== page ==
Soldering Iron Recommendations

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Soldering Iron Recommendations

Postposted on Thu Oct 24, 2013 10:07 am

It's been years since I've used a soldering iron and I want to get a decent one but not a bank breaker to use in repairing/replacing laptop power connectors. I'm trying to figure out what would be ideal for wattage and tips. Along with should I get a plain iron, gun, or station? Every place I've been looking at recommends the Weller brand.
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Re: Soldering Iron Recommendations

Postposted on Thu Oct 24, 2013 10:53 am

Both Weller and Hakko are good brands, both have very good soldering stations with adjustable temperature at around $100 price point (like WES51 or FX888D), with plenty of various tip choices.
If you want to save more - I've also heard positive things about Aoyue products but I personally never used them.
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Re: Soldering Iron Recommendations

Postposted on Thu Oct 24, 2013 11:18 am

I've been using a WES51 for 20 years. It runs $100-125 or so, but it's the last soldering iron you'll ever need to buy, and replacement parts are widely available. I usually run mine around 700F for general use but have varied it from 600-800F depending on the job.

For the type of work you're proposing, you will need a wet natural sponge (to keep the tip cleaned), temperature control (to avoid making bad connections or damaging the circuit board), and earth-grounding (to avoid accidental ESD damage). A good soldering station, and not a soldering gun or cheap unregulated iron from RadioShack, is the right tool for the job and totally worth the investment.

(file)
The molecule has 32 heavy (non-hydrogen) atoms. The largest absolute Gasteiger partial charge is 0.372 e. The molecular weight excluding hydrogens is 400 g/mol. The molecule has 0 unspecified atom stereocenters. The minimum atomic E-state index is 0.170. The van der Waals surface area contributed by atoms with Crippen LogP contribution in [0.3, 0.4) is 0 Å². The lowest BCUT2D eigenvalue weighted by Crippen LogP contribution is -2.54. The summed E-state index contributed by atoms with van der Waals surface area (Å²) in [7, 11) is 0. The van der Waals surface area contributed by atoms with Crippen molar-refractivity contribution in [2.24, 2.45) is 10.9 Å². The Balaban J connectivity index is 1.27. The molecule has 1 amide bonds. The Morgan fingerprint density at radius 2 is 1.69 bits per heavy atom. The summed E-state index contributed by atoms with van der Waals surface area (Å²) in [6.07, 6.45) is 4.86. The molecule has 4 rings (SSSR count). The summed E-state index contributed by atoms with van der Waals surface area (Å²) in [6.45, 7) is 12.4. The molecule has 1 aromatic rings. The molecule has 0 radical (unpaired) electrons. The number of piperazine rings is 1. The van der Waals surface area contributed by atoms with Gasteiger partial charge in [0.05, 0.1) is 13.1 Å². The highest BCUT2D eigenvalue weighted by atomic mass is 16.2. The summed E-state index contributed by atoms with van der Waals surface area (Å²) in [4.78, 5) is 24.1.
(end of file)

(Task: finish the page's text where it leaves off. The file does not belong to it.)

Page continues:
You'll also end up needing some accessories, including a couple desoldering tools. Don't go cheap on the desoldering pump -- the $1-5 units may mimic the design of $30 professional units, but tend to have poor suction, short lifespan, and no ESD protection.
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Re: Soldering Iron Recommendations

Postposted on Thu Oct 24, 2013 11:34 am

I have an Hakko FX888D - it's a fantastic solder station! Great build quality, heats up very fast, and maintains its temperature very well.

You can't go wrong with the Hakko (or equivalent Weller). Can be had for $100 or less.
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Re: Soldering Iron Recommendations

Postposted on Thu Oct 24, 2013 12:06 pm

/thread jack

You couldn't have a worse sounding username than that. Is TechReport turning into HardOCP?

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Re: Soldering Iron Recommendations

Postposted on Thu Oct 24, 2013 1:34 pm

I'd always go for a Weller iron. I use a 60W with a fine flat sided tip. Never been keen on the expensive stations. For cap replacement and fitting new dc jacks A weller W61 is perfect IMO.
As for de-soldering, I refuse to use anything but my Edsyn soldapullt. Best damn solder sucker there is. http://www.edsyn.com/index.php?Mode=piw&pn=DS017LS
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Re: Soldering Iron Recommendations

Postposted on Thu Oct 24, 2013 5:15 pm

Yes, Weller is the "go to" brand for quality soldering stations.

If you're looking to get equipped on the cheap, a pair of generic Radio Shack irons (a 40W and a 25W) will get most jobs done.
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Re: Soldering Iron Recommendations

Postposted on Thu Oct 24, 2013 5:43 pm

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Re: Soldering Iron Recommendations

Postposted on Thu Oct 24, 2013 5:54 pm

One more vote for a simple solder station. You'll drop just under $100, but in my opinion this is the RIGHT answer.
If you are working on circuit boards....assuming that this is where the laptop power connectors are connected...then you really should be using a temperature controlled iron.

And if you've never used a station, it is hard to explain the difference. But, it makes soldering EASY and consistent. Those simple fixed wattage irons simple deliver the same power all the time. Let them sit too little before using and they are cool; let them sit too long and they start off way too hot.